What I really liked about the query tracker post on writing a synopsis that I mentioned under Synopsis, was that I thought there was some really good revision advice in there too — namely, the idea of writing a 2-3 sentence summary of each chapter (which process immediately reveals if the chapter isn’t actually doing anything!). I think that’s a great place to start your revision.
The process of doing that should throw up any weak scenes. There’s an article in Writer’s Digest that discusses how to strengthen your scenes. They suggest you start by picking the 10 weakest scenes in your book (even if you don’t think they’re actually weak), and then assess each one for its purpose. Then cut or strengthen as required.
But do remember that the purpose of a scene doesn’t have to be action! You need time to reflect too. There’s a very nice example in this article which shows the importance of a scene in which nothing happens. It’s not always about advancing the plot; character development often requires quiet scenes.
Alexandra Sokoloff has a good article on editing. I especially liked the advice to do a dedicated pass focusing on the crucial genre element (whatever your genre is), and do other dedicated passes concentrating on: the “desire line” ( ask yourself for every scene: “What does this character WANT? Who is opposing her/him in this scene? Who WINS in the scene? What will they do now?”); emotion (what do I want my readers to FEEL in this moment?); and sensory (make sure you’re covering what you want the reader to see, hear, feel, taste, smell, and sense). She also has a checklist of story elements that she uses both when planning the story and at revision time.
I find Elizabeth Sim’s Writer’s Digest article on putting suspense in your story quite inspirational. I particularly like the idea of plotting according to Heart-Clutching Moments.
Livia Blackburne has some useful thoughts in her blog post about how she’s going to approach her second novel differently, including:
- spending more pre-writing time on characters
- focusing more on how to make readers care rather than how to keep readers hooked
- thinking about character arcs and relationship arcs as well as plot arc
- incorporating more setting – “I’ve since learned ways to include setting details in non-obtrusive ways. For example, in props used by the characters, and small details thatfill the beats between bits of dialogue and action”.
James Plath has 21 issues you might want to consider if your manuscript still isn’t quite right and you’re not sure why.
Nathan Bransford has a good revision checklist.
Janice Hardy has a list of the aspects of a novel that you should work through when revising.
QueryTracker has a helpful article on getting rid of clichés – not simply dialog, but also clichéd actions
Fixing the writing
Holt Uncensored has a good post on the Ten Mistakes Writers Don’t See (But Can Easily Fix When They Do).Note particularly: repeat words; sentences that are flat, and words that don’t add anything.
Write it Sideways talks about filter words — those that unnecessarily filter the reader’s experience through a character’s point of view. For example, using verbs such as: to see; to hear; to think; to touch; to wonder; to realize; to watch; to look; to seem; to feel (or feel like); can; to decide; to sound (or sound like). There’s a text example showing filter words, followed by improved version. But note sometimes filter words are ok: Susan Dennard of Let the Words Flow writes that we should use filter words when they are critical to the meaning of the sentence.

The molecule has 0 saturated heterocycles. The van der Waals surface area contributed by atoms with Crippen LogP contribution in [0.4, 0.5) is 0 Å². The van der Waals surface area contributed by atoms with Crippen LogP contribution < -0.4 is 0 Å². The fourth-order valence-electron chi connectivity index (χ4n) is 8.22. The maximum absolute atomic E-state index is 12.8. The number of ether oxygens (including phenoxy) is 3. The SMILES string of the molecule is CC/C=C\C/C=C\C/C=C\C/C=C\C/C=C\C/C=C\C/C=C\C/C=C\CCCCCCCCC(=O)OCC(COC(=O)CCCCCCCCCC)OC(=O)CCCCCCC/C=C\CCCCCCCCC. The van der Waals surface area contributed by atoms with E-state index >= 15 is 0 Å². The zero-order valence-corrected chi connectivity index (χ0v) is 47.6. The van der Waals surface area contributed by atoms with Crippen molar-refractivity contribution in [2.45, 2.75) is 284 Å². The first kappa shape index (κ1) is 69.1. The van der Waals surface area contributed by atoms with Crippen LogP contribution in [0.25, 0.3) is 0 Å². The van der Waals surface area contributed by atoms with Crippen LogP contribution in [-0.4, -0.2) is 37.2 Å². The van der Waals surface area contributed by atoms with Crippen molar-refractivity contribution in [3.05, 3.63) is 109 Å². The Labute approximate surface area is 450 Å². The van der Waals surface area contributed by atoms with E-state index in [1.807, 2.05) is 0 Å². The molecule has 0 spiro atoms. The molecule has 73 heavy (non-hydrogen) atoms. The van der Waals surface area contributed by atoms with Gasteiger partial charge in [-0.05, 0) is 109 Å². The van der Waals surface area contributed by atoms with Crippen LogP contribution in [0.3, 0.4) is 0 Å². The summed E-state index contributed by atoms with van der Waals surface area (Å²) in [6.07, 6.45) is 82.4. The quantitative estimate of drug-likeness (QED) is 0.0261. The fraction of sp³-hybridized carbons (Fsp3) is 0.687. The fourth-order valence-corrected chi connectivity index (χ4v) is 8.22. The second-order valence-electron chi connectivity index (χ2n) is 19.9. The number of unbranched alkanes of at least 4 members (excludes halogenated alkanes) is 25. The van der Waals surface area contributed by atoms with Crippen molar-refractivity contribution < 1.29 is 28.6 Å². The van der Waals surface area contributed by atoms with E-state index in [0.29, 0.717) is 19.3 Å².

Writers Digest on 4 Ways to Make Every Word Count:
- Delete redundant modifiers: When editing, look closely at your modifiers and make certain they don’t repeat the meanings of the words they modify. If they do, delete them.
- Eliminate unnecessary categories: When a word implies a category, you don’t need to write both the word and the category.
- Consolidate redundant word pairings
- Steer clear of indirect statements: Avoid indirect statements using the word not. Instead, use it to express denial or to create antithesis
If you need a reminder about what to leave out, read this Writers Digest article.
StoryFix has critiqued a full manuscript, providing 26 single-spaced pages of feedback, and (with the author’s permission of course) put this critique online. Very educational.
Advice heard: Start your story where your character’s conflict and your plot’s conflict collide.
A book excerpt that describes the ten components of the opening scene that you need to consider.
Interesting comment on the common advice to start a book in the middle of action: “This shows me that the writer could be weak in a number of areas. First, she may not be clear what the overall story problem is, so she is beginning with a “gimmick” to hook the reader in that she is unsure the overall story problem will. Secondly, this alerts me that the writer is weak in her understanding of scene and sequel novel structure. … So when a writer begins her book with Biff hanging over a shark tank surrounded by ninjas, two major steps in a scene have been skipped.” Also: “internalization … has its place … [but usually as] part of what is known as the sequel. … Also, beginning with the protagonist “thinking” is very self-indulgent. Why do I as the reader care about this person’s feelings or thoughts about anything? I don’t know this character.
Livia Blackburne talks about a good twist ending and how the writer pulled it off
Doyce Testerman in a post about when to describe a thing and when not to quotes this text from the Tao te Ching:
We join spokes together in a wheel,
but it is the center hole that makes the wagon move.
We shape clay into a pot,
but it is the emptiness inside that holds whatever we want.
We hammer wood for a house,
but it is the inner space that makes it livable.
We work with being,
but non-being is what we use.
– Tao te Ching, verse 11